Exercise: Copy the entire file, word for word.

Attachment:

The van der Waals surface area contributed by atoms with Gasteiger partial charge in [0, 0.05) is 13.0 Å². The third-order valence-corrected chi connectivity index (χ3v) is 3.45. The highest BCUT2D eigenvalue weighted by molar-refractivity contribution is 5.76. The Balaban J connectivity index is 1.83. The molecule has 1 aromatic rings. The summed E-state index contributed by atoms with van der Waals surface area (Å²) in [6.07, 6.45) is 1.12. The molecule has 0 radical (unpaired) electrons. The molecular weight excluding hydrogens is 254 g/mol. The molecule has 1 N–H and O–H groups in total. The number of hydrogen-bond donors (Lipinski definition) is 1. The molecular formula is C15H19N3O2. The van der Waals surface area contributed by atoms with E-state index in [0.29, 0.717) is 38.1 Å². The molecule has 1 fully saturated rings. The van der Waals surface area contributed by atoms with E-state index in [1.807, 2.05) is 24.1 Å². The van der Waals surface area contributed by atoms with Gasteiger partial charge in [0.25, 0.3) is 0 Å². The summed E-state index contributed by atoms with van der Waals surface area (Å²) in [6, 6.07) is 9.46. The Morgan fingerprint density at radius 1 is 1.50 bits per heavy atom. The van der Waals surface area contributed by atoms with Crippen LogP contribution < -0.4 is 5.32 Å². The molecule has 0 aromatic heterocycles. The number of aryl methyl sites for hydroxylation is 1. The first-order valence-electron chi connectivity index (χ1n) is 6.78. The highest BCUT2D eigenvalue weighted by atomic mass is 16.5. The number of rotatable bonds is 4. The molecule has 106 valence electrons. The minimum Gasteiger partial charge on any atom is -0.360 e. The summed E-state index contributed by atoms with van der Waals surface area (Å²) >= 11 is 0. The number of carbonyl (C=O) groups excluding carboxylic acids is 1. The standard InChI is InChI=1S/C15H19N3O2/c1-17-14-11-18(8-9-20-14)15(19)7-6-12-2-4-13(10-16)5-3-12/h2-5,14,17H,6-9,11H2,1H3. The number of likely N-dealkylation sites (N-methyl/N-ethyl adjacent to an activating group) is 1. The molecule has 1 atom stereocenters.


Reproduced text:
The van der Waals surface area contributed by atoms with Gasteiger partial charge in [0, 0.05) is 13.0 Å². The third-order valence-corrected chi connectivity index (χ3v) is 3.45. The highest BCUT2D eigenvalue weighted by molar-refractivity contribution is 5.76. The Balaban J connectivity index is 1.83. The molecule has 1 aromatic rings. The summed E-state index contributed by atoms with van der Waals surface area (Å²) in [6.07, 6.45) is 1.12. The molecule has 0 radical (unpaired) electrons. The molecular weight excluding hydrogens is 254 g/mol. The molecule has 1 N–H and O–H groups in total. The number of hydrogen-bond donors (Lipinski definition) is 1. The molecular formula is C15H19N3O2. The van der Waals surface area contributed by atoms with E-state index in [0.29, 0.717) is 38.1 Å². The molecule has 1 fully saturated rings. The van der Waals surface area contributed by atoms with E-state index in [1.807, 2.05) is 24.1 Å². The van der Waals surface area contributed by atoms with Gasteiger partial charge in [0.25, 0.3) is 0 Å². The summed E-state index contributed by atoms with van der Waals surface area (Å²) in [6, 6.07) is 9.46. The Morgan fingerprint density at radius 1 is 1.50 bits per heavy atom. The van der Waals surface area contributed by atoms with Crippen LogP contribution < -0.4 is 5.32 Å². The molecule has 0 aromatic heterocycles. The number of aryl methyl sites for hydroxylation is 1. The first-order valence-electron chi connectivity index (χ1n) is 6.78. The highest BCUT2D eigenvalue weighted by atomic mass is 16.5. The number of rotatable bonds is 4. The molecule has 106 valence electrons. The minimum Gasteiger partial charge on any atom is -0.360 e. The summed E-state index contributed by atoms with van der Waals surface area (Å²) >= 11 is 0. The number of carbonyl (C=O) groups excluding carboxylic acids is 1. The standard InChI is InChI=1S/C15H19N3O2/c1-17-14-11-18(8-9-20-14)15(19)7-6-12-2-4-13(10-16)5-3-12/h2-5,14,17H,6-9,11H2,1H3. The number of likely N-dealkylation sites (N-methyl/N-ethyl adjacent to an activating group) is 1. The molecule has 1 atom stereocenters.